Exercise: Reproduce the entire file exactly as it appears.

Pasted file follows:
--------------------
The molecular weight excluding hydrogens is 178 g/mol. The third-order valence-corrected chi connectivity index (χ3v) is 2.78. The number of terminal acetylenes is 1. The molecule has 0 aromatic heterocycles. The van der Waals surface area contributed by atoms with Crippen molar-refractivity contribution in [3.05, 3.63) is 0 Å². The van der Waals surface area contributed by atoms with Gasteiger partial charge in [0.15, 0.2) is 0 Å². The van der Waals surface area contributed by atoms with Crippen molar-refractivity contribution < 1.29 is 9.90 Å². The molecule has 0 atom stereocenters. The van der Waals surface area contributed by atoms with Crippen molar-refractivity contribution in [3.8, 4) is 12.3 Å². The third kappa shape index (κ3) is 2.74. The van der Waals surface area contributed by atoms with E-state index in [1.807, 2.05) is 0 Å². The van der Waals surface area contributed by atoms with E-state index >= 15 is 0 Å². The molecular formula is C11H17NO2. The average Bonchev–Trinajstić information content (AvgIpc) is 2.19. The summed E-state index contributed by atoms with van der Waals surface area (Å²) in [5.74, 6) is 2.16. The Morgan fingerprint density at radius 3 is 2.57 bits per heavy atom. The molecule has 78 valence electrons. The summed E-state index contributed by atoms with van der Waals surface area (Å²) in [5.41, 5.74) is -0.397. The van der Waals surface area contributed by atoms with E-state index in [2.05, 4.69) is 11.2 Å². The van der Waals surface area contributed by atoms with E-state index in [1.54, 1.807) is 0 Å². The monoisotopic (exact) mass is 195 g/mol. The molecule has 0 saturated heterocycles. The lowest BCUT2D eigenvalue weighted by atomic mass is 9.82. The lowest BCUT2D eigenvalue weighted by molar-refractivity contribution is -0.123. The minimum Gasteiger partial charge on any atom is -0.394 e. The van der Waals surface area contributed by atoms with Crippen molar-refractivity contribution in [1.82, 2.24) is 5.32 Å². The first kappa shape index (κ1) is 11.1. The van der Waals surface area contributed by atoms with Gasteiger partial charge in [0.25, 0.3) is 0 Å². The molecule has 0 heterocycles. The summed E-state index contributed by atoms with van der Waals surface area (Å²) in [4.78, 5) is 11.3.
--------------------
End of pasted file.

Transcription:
The molecular weight excluding hydrogens is 178 g/mol. The third-order valence-corrected chi connectivity index (χ3v) is 2.78. The number of terminal acetylenes is 1. The molecule has 0 aromatic heterocycles. The van der Waals surface area contributed by atoms with Crippen molar-refractivity contribution in [3.05, 3.63) is 0 Å². The van der Waals surface area contributed by atoms with Gasteiger partial charge in [0.15, 0.2) is 0 Å². The van der Waals surface area contributed by atoms with Crippen molar-refractivity contribution < 1.29 is 9.90 Å². The molecule has 0 atom stereocenters. The van der Waals surface area contributed by atoms with Crippen molar-refractivity contribution in [3.8, 4) is 12.3 Å². The third kappa shape index (κ3) is 2.74. The van der Waals surface area contributed by atoms with E-state index in [1.807, 2.05) is 0 Å². The van der Waals surface area contributed by atoms with E-state index >= 15 is 0 Å². The molecular formula is C11H17NO2. The average Bonchev–Trinajstić information content (AvgIpc) is 2.19. The summed E-state index contributed by atoms with van der Waals surface area (Å²) in [5.74, 6) is 2.16. The Morgan fingerprint density at radius 3 is 2.57 bits per heavy atom. The molecule has 78 valence electrons. The summed E-state index contributed by atoms with van der Waals surface area (Å²) in [5.41, 5.74) is -0.397. The van der Waals surface area contributed by atoms with E-state index in [2.05, 4.69) is 11.2 Å². The van der Waals surface area contributed by atoms with E-state index in [1.54, 1.807) is 0 Å². The monoisotopic (exact) mass is 195 g/mol. The molecule has 0 saturated heterocycles. The lowest BCUT2D eigenvalue weighted by atomic mass is 9.82. The lowest BCUT2D eigenvalue weighted by molar-refractivity contribution is -0.123. The minimum Gasteiger partial charge on any atom is -0.394 e. The van der Waals surface area contributed by atoms with Crippen molar-refractivity contribution in [1.82, 2.24) is 5.32 Å². The first kappa shape index (κ1) is 11.1. The van der Waals surface area contributed by atoms with Gasteiger partial charge in [0.25, 0.3) is 0 Å². The molecule has 0 heterocycles. The summed E-state index contributed by atoms with van der Waals surface area (Å²) in [4.78, 5) is 11.3.